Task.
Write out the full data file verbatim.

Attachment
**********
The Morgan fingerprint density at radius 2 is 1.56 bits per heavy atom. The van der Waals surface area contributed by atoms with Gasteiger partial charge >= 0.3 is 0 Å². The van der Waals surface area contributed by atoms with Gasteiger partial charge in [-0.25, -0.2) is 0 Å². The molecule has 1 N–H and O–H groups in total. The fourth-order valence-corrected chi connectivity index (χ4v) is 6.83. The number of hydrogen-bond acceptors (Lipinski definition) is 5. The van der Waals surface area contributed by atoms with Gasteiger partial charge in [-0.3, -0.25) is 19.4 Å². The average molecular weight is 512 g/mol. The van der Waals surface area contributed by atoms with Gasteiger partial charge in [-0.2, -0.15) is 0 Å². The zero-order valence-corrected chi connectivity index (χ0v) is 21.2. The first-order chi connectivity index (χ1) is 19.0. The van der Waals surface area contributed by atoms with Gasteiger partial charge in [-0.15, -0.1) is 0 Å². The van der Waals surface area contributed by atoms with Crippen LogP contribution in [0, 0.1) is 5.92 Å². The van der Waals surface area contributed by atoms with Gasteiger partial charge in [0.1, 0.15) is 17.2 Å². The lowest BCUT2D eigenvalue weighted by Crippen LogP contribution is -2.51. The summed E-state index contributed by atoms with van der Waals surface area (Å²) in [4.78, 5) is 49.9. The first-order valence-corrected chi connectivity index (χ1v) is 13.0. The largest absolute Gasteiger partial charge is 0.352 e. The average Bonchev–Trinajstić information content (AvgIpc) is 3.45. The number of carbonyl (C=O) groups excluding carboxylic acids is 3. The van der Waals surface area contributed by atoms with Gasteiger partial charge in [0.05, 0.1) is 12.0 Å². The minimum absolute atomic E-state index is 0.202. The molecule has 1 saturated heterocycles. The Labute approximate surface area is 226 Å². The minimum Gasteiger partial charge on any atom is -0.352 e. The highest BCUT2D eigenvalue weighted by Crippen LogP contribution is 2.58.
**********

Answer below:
The Morgan fingerprint density at radius 2 is 1.56 bits per heavy atom. The van der Waals surface area contributed by atoms with Gasteiger partial charge >= 0.3 is 0 Å². The van der Waals surface area contributed by atoms with Gasteiger partial charge in [-0.25, -0.2) is 0 Å². The molecule has 1 N–H and O–H groups in total. The fourth-order valence-corrected chi connectivity index (χ4v) is 6.83. The number of hydrogen-bond acceptors (Lipinski definition) is 5. The van der Waals surface area contributed by atoms with Gasteiger partial charge in [-0.3, -0.25) is 19.4 Å². The average molecular weight is 512 g/mol. The van der Waals surface area contributed by atoms with Gasteiger partial charge in [-0.2, -0.15) is 0 Å². The zero-order valence-corrected chi connectivity index (χ0v) is 21.2. The first-order chi connectivity index (χ1) is 19.0. The van der Waals surface area contributed by atoms with Gasteiger partial charge in [-0.15, -0.1) is 0 Å². The van der Waals surface area contributed by atoms with Crippen LogP contribution in [0, 0.1) is 5.92 Å². The van der Waals surface area contributed by atoms with Gasteiger partial charge in [0.1, 0.15) is 17.2 Å². The lowest BCUT2D eigenvalue weighted by Crippen LogP contribution is -2.51. The summed E-state index contributed by atoms with van der Waals surface area (Å²) in [4.78, 5) is 49.9. The first-order valence-corrected chi connectivity index (χ1v) is 13.0. The largest absolute Gasteiger partial charge is 0.352 e. The average Bonchev–Trinajstić information content (AvgIpc) is 3.45. The number of carbonyl (C=O) groups excluding carboxylic acids is 3. The van der Waals surface area contributed by atoms with Gasteiger partial charge in [0.05, 0.1) is 12.0 Å². The minimum absolute atomic E-state index is 0.202. The molecule has 1 saturated heterocycles. The Labute approximate surface area is 226 Å². The minimum Gasteiger partial charge on any atom is -0.352 e. The highest BCUT2D eigenvalue weighted by Crippen LogP contribution is 2.58.